• Your car may have some after-market accessories that you want to retain, for use in your next car (e.g. audio system, air-intake kit and more). Be absolutely clear with potential customers of which accessories are part of the deal and which aren't. We would recommend you to remove the accessories that you wish to retain, before showing the car to potential customers.
• Very few RTOs require the older TCA and TCR forms, they have been discontinued nationwide. However, in the rare event that the buyer's RTO requires these forms, you may find them attached to this post.
• If you are upgrading to a new car, check with the new car dealership what their best price will be for a trade-in. Tell them you'll buy a new car from their showroom only if they give you a good price for your existing car.
• To know more about the buyer's perspective, click here.
• A unique methodology shared by a BHPian who sold his car to a dealer :
I have a question w.r.t to final step in safe selling of a car.
1. A vehicle is sold in the same state e.g Maharashtra. The Ahmednagar RTO issues the NOC to the seller and forwards a copy to e.g Pune RTO in respect of new buyer. Does this legally mean that the seller is no longer responsible for any deeds/misdeeds of the car ? The insurance company is also notified that NOC is issued to the new owner.
2. What if the buyer, doesnt register the car in his name despite being issue NOC from the sellers city.
What are the sellers liabilities in the above situation.
Great article GTO :-)
IIRC, the seller has to submit Form 30 in original to his RTO where the car is registered. Copy of other forms are not mandatory though maybe good to provide ?
Quite an explicit article. Just 'COMPLETE'. Very well put GTO!!
A brilliant article GTO. Something that my collegue would love to read as we are planning on selling his car as he's moving to the land down under - Australia.:thumbs up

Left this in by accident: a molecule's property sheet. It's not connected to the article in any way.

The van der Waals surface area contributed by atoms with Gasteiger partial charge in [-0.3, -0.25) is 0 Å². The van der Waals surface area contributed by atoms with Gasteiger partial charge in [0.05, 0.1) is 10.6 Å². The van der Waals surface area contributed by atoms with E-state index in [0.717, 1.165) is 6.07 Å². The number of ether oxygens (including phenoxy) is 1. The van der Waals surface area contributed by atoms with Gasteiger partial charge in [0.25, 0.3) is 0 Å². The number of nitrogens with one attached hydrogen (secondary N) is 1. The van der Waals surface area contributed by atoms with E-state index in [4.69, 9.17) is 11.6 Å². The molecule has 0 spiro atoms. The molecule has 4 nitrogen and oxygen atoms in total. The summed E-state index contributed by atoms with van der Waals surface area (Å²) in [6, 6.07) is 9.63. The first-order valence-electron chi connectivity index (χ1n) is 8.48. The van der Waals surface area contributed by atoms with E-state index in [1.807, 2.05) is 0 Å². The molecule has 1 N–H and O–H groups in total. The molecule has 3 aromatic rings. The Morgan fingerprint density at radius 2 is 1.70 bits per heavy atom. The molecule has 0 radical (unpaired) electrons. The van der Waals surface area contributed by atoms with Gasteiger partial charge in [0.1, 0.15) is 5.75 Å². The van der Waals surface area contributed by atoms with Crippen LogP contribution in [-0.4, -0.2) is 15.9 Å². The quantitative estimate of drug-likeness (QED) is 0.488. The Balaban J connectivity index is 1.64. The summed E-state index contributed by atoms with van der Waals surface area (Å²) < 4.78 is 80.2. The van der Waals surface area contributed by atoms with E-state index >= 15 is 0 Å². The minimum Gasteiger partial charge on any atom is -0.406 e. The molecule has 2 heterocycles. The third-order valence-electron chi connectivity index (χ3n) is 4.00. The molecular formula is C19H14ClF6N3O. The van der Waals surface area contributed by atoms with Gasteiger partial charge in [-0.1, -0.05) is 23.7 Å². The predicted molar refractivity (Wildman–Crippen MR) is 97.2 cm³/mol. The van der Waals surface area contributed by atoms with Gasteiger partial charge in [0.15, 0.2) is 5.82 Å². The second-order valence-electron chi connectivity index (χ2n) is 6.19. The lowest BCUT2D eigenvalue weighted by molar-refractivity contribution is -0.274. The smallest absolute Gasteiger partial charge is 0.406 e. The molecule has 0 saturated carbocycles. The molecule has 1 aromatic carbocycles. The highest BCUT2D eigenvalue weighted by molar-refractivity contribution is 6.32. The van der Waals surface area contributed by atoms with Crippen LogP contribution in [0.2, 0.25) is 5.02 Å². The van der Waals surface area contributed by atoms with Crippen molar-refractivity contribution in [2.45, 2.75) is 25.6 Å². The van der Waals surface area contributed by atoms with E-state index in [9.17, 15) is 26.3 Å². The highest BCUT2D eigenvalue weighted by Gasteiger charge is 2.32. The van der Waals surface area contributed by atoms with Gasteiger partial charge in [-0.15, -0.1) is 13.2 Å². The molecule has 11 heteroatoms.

is there any way to check (preferably online in Bangalore) if the buyer has really registered the vehicle I sold to him or not?
looking at your list, seems I've made many mistakes while selling my bike.
didn't fill the buyers name while filling up the forms,
didn't send the sellers copy of the forms to RTO (buyer said he will do it), etc,
accepted the cheque payment, and gave the bike, but held back the RC book until the cheque cleared.
did not take a copy of buyer's DL or any other photo-identity etc.
fortunately, things worked out well, the cheque got cleared, buyer came back for RC book and also brought all the forms to be signed, etc.
nothing from RTO so far.
I am trying to sell my Indica Vista TDI aqua that I purchased about 7 months back. When I bought the car I was thinking of keeping the car for atleast 5 years, but then 6 months down the line after driving it for about 8500 kms, I find myself in Singapore for an onsite opportunity that is too good to miss.
I am planning to stay here for 2 years.(Again not sure. I have learnt that it is impossible to forecast our career path for even 6 months, leave alone 2 years!!!). Now the biggest dilemma is whether I should sell the car or keep it. My parents are in Bangalore and we already have a 2002 mpfi Zen that gets taken out once in like a month and now the Indica Vista too will be face the same fate.
I could sell the zen and ask my parents to take care of the Vista. If I sell the zen I could get 1.5 to 1.8 L and if I sell the Vista I could get 3.5 to 3.8L I guess.
Not sure which car to sell but 1 car I must sell. The zen has already depreciated completely and not much left to depreciate as it is already 7 years old but it has done only 45K kms and can be used for another 3 years atleast.
The vista has seen its biggest depreciation so may be not worth selling it, but then I could sell it now and put the money in a bank FD and 2 years down the line I could buy a new car with the interest+principle. So confusing!!
Please help me guys!!!
Awesome article GTO. Every possible doubt has be clarified! Just what I would be needing soon. Thanks for taking the time and effort! :thumbs up
Excellent article! Covered just about everything. And just when I'm planning to do some sales myself. Thanks GTO.
Rush methinks you gotto add as to what accessories goes with the car during the sale. Am sure everyone would have gotten some ICE , FFE, alloys, aftermarket filters et all and this clearly needs to be mentioned as to what goes with car and what doesn't.
I speak from a friends experience wherein he never wanted to sell the Typhoon Intake kit and the buyer thought he was getting that too. The whole deal ended on a bad note and was called off.
Just my 2 cents :) .
|All times are GMT +5.5. The time now is 00:14.|